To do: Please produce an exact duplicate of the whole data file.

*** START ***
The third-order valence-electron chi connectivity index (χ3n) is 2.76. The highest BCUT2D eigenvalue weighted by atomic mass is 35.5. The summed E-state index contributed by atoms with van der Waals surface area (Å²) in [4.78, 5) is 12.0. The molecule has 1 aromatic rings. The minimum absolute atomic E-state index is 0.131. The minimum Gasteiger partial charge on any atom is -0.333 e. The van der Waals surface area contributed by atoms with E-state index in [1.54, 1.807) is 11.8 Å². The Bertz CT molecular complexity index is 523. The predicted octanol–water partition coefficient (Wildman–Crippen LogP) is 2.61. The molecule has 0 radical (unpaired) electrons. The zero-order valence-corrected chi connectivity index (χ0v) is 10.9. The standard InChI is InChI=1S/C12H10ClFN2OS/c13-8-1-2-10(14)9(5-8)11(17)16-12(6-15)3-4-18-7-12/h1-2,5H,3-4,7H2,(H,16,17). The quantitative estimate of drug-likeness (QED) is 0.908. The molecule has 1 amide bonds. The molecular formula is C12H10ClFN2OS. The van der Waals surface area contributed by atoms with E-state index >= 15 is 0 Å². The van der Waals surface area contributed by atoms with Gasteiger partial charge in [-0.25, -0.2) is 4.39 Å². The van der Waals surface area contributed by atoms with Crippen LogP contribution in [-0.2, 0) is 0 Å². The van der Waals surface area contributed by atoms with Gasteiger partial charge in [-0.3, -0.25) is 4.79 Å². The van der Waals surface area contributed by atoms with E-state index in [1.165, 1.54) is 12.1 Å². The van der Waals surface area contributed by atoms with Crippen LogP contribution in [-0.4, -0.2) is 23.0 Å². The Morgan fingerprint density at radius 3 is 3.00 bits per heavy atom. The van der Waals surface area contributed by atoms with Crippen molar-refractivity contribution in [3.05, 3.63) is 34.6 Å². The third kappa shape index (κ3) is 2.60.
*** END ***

The third-order valence-electron chi connectivity index (χ3n) is 2.76. The highest BCUT2D eigenvalue weighted by atomic mass is 35.5. The summed E-state index contributed by atoms with van der Waals surface area (Å²) in [4.78, 5) is 12.0. The molecule has 1 aromatic rings. The minimum absolute atomic E-state index is 0.131. The minimum Gasteiger partial charge on any atom is -0.333 e. The van der Waals surface area contributed by atoms with E-state index in [1.54, 1.807) is 11.8 Å². The Bertz CT molecular complexity index is 523. The predicted octanol–water partition coefficient (Wildman–Crippen LogP) is 2.61. The molecule has 0 radical (unpaired) electrons. The zero-order valence-corrected chi connectivity index (χ0v) is 10.9. The standard InChI is InChI=1S/C12H10ClFN2OS/c13-8-1-2-10(14)9(5-8)11(17)16-12(6-15)3-4-18-7-12/h1-2,5H,3-4,7H2,(H,16,17). The quantitative estimate of drug-likeness (QED) is 0.908. The molecule has 1 amide bonds. The molecular formula is C12H10ClFN2OS. The van der Waals surface area contributed by atoms with E-state index >= 15 is 0 Å². The van der Waals surface area contributed by atoms with Gasteiger partial charge in [-0.25, -0.2) is 4.39 Å². The van der Waals surface area contributed by atoms with Crippen LogP contribution in [-0.2, 0) is 0 Å². The van der Waals surface area contributed by atoms with Gasteiger partial charge in [-0.3, -0.25) is 4.79 Å². The van der Waals surface area contributed by atoms with E-state index in [1.165, 1.54) is 12.1 Å². The van der Waals surface area contributed by atoms with Crippen LogP contribution in [-0.4, -0.2) is 23.0 Å². The Morgan fingerprint density at radius 3 is 3.00 bits per heavy atom. The van der Waals surface area contributed by atoms with Crippen molar-refractivity contribution in [3.05, 3.63) is 34.6 Å². The third kappa shape index (κ3) is 2.60.